Does a Preoperative Cone Beam Ct Reduce Complication Rates in the Surgical Removal of Complex Lower Third Molars? A Retrospective Study Including 486 Cases
BackroundThis study was designed to analyse the value of preoperative Cone Beam CTs prior to the surgical removal of complex lower third molars. Furthermore, the aim was to assess injuries to the inferior alveolar nerve bundle and postoperative neurological disorders depending on the position of the lower third molar and theinferior alveolar nerve bundle.MethodsPreoperative Cone Beam CTs and Orthopantomographs of 324 patients were analysed concerning the location of the lower third molars in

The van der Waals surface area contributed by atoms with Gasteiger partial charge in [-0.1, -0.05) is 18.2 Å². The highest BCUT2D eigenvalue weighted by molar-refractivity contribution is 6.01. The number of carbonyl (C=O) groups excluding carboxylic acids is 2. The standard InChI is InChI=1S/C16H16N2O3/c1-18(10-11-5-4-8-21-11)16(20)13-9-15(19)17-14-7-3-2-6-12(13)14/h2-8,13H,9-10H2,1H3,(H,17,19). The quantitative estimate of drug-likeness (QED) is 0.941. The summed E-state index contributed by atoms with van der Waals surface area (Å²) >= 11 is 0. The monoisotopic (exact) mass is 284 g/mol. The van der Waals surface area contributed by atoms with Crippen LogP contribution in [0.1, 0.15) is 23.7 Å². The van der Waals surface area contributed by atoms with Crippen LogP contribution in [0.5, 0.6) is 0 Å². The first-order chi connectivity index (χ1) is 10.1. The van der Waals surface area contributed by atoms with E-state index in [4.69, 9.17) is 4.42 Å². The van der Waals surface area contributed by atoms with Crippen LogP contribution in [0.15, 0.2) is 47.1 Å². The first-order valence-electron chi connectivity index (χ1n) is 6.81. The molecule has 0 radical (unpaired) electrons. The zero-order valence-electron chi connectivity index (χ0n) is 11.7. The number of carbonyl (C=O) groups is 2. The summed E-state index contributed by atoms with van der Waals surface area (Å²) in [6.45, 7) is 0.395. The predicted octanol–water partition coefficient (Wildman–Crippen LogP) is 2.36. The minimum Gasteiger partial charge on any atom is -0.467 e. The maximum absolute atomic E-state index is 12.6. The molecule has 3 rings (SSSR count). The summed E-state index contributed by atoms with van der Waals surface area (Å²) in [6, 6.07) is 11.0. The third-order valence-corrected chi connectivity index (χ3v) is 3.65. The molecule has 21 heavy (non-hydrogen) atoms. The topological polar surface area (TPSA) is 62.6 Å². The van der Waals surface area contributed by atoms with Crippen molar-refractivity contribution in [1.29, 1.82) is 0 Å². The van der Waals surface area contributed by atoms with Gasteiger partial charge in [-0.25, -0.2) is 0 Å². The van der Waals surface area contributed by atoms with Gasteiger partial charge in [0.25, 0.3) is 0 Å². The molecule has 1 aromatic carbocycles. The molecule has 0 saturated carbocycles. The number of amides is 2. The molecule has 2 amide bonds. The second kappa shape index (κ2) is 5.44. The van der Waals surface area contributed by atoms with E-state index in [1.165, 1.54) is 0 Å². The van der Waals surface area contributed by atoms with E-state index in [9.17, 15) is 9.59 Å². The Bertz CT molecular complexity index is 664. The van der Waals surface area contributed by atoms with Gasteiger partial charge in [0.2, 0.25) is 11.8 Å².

... third molars in relation to the mandible and the inferior alveolar nerve bundle. Surgery protocols of all patients who underwent the surgical removal of at least one complex lower third molar were analysed concerning patient data, length of surgery, intraoperative haemorrhage, intraoperative exposure of the inferior alveolar nerve bundle, postoperative swelling and postoperative neurological disorders. The data was then compared to data from international studies.ResultsIn all 324 patients a permanent neurological damage was not found. Temporary neurological damage was recorded in 13 cases (2.6%). A caudal nerve position with no measurable distance to the root of the lower third molar was associated with the highest risk of a temporal neurological damage. A vestibular touching nerve route also correlated with postoperative sensitivity impairment.ConclusionsThree-dimensional radiographic imaging,in our patient group, does not significantly affect the risk for complications during the surgical removal of complex lower third molars,but allows the surgeon to choose the best surgical approch for a fast and most atraumatic operation. Therefore, it should only be utilized for risk assessment, especially in cases of symptom-free lower third molars. A preoperative orthopantomogram still can be accepted as standard for radiographic imaging. The interpretation of the orthopantomogram may lead to the indication for three-dimensional imaging, if signs of increased surgery risk are present.